Disciples of Christ Historical Society

From Wikipedia, the free encyclopedia
Jump to: navigation, search
Thomas W. Phillips Memorial, home of Disciples of Christ Historical Society

Disciples of Christ Historical Society is the official archives for congregations of the Stone-Campbell tradition, also known as the Restoration Movement. The Society is incorporated as a general ministry of the Christian Church (Disciples of Christ)[1] and serves the three branches (called "streams") of the Stone-Campbell tradition: the Churches of Christ, Independent Christian Churches/Churches of Christ and the Christian Church (Disciples of Christ).[2]

The Stone-Campbell tradition is named for the men generally recognized as its founders and early leaders, Barton Warren Stone (1772-1844) and Alexander Campbell (1788-1866). The Stone-Campbell tradition began on the Appalachian frontier in the early 1800s.[3]

History[edit]

Disciples of Christ Historical Society was founded in 1941 and has been located in Nashville, Tennessee, since 1952. The Society is housed in the Thomas W. Phillips Memorial Archives, built in 1958 and placed on the National Register of Historic Places in 2006.[4] The building is remarkable for its late Gothic Revival limestone façade and numerous stained glass windows.

Mission Statement[edit]

The mission of Disciples of Christ Historical Society is to proclaim the Gospel of Jesus Christ by preserving the heritage and telling the story of the Stone-Campbell tradition. Disciples of Christ Historical Society is the primary archive and collective memory for Stone-Campbell congregations throughout the world. Our purpose is to collect and maintain documents and artifacts and we are an agency of proclamation. Like our founders we believe in the unity of all people of faith. Our mission, then, is to insure that the ideal which was delivered to us – an open and welcoming Church – will remain available for the generations to come.[5]

Holdings[edit]

The Society holds the historic records of approximately 23,000 congregations, 40,000 bibliographic files, as well as personal papers of 35,000 members of the denomination, such as Ronald Reagan and Janice Joplin. The archives also houses over 300,000 historic photographs. Among its more unusual holdings is a necklace made of leopard’s teeth from the Belgian Congo (now the Democratic Republic of the Congo), brought to the United States by Disciples missionary Royal J. Dye.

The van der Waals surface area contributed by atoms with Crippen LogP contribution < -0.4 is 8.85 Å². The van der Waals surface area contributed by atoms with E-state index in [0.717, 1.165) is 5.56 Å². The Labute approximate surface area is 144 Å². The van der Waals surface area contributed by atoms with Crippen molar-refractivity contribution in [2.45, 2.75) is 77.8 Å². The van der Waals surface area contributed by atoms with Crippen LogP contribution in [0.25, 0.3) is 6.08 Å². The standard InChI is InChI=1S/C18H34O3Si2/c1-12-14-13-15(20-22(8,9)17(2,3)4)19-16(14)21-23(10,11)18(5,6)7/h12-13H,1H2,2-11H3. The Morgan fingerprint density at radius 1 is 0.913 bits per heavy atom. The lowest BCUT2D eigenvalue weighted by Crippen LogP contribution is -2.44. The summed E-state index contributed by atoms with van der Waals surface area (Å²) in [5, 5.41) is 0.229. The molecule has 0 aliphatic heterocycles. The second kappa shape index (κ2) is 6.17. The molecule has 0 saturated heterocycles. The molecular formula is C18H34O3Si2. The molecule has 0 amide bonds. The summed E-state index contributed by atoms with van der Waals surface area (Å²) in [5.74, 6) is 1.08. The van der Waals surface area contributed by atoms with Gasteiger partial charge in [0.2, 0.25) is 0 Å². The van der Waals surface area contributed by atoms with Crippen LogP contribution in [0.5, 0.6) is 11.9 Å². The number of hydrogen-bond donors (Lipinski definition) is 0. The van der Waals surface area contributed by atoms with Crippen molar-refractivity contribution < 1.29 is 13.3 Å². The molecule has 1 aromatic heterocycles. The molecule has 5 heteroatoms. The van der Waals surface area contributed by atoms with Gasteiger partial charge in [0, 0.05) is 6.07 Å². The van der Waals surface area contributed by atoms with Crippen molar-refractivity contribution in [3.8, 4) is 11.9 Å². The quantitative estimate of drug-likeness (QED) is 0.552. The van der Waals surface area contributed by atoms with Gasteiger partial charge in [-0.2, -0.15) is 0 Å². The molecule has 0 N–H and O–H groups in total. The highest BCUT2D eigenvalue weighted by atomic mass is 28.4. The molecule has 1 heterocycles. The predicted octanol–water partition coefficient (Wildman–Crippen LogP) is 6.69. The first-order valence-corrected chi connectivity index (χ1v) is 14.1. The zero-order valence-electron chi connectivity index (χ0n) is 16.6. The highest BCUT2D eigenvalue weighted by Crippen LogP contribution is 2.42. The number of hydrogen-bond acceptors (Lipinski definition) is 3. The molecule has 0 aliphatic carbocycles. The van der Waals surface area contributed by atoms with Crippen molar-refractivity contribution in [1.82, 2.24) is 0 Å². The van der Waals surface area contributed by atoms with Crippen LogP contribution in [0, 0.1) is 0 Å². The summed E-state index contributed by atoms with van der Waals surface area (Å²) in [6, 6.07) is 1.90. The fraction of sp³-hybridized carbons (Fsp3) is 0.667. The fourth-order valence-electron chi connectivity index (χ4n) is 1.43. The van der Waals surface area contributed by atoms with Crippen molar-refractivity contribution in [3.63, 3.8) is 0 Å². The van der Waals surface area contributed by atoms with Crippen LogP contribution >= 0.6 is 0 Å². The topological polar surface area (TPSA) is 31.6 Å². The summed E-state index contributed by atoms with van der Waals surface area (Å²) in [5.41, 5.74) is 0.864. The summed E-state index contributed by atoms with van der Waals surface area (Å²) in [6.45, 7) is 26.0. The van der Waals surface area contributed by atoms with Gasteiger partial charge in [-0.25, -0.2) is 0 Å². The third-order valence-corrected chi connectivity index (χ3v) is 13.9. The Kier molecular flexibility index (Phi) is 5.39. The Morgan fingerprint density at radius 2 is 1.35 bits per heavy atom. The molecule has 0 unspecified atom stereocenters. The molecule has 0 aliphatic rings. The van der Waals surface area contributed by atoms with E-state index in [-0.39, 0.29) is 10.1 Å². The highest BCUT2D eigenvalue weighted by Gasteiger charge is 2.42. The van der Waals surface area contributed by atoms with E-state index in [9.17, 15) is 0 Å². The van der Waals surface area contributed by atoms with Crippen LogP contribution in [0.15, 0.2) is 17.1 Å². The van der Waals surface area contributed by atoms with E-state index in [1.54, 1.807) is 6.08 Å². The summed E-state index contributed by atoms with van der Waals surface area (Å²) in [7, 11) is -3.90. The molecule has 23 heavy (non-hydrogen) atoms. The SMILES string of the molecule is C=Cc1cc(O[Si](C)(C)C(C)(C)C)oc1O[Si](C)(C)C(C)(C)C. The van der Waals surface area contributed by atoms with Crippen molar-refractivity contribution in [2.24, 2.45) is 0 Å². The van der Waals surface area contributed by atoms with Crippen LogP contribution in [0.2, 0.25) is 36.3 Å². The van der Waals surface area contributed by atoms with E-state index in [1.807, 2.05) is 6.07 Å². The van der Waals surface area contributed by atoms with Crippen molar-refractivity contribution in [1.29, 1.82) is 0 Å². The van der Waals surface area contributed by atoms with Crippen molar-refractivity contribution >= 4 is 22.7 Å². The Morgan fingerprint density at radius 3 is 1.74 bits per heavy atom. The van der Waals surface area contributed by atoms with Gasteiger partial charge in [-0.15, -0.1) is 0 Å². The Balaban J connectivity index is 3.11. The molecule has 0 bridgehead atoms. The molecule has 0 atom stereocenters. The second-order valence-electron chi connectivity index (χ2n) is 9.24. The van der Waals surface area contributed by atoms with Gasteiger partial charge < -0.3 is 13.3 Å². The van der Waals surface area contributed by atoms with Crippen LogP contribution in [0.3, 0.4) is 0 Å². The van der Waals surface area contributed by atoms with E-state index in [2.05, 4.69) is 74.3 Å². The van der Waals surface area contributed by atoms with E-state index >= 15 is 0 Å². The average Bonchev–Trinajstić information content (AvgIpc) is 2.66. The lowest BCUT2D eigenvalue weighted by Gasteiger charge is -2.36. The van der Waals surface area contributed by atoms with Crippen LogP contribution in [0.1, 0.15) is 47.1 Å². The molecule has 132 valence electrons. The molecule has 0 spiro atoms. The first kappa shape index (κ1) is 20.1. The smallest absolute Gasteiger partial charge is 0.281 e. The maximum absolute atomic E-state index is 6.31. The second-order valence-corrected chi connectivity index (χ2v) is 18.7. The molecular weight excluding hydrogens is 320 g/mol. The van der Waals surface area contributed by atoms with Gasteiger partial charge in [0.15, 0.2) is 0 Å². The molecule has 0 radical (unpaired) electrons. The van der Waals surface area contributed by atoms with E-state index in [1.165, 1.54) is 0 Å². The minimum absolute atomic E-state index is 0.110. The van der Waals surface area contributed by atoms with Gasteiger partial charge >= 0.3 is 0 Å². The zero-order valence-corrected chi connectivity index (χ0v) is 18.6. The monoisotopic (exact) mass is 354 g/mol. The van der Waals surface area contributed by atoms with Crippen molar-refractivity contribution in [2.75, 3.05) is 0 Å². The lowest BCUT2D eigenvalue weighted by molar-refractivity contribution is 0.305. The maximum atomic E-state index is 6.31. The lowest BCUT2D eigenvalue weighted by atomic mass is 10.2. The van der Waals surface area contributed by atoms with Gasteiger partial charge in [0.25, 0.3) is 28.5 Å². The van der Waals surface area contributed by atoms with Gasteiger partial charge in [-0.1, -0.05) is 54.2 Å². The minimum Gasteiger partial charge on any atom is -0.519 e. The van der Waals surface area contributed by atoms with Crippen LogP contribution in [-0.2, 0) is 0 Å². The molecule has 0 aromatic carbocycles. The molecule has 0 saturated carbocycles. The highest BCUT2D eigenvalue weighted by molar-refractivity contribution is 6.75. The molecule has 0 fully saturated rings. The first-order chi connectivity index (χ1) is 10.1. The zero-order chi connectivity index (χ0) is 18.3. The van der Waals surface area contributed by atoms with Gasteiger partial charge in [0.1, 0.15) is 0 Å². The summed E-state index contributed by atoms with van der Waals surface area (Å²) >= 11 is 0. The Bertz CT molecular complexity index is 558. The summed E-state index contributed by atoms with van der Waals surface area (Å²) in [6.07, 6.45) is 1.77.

In 2006, the Society partnered with the Christian Board of Publications to underwrite the publication of the first–ever global history of the Stone-Campbell tradition.[6]

In 2008, the Society opened a public exhibit hall to highlight and interpret its collections.[7]

In 2011, the Society established a collection of local church cookbooks in a new effort to depict local church history.[8]

Citations[edit]

  1. ^ "Services At A Glance". Retrieved 29 November 2011. 
  2. ^ "The Work of the Historical Society". Disciples of Christ Historical Society. 
  3. ^ William E. Tucker; Lester G. McAllister (1975). Journey in Faith:A History of the Christian Church (Disciples of Christ). St. Louis, Mo: Bethany Press. p. 61. ISBN 0-8272-1703-X. 
  4. ^ "National Register of Historic Places". National Park Service. Retrieved 29 November 2011. 
  5. ^ "The Mission of the Historical Society". Disciples of Christ Historical Society. Retrieved 29 November 2011. 
  6. ^ "World History of the Stone Campbell Movement". Retrieved 29 November 2011. 
  7. ^ Disciples News Service (July 29, 2008). "New Exhibit Hall at Historical Society Named for Oscar Haynes". Retrieved 29 November 2011. 
  8. ^ Disciples News Service (June 2, 2011). "Disciples of Christ Historical Society cooking up something good". Retrieved 29 November 2011. 

External links[edit]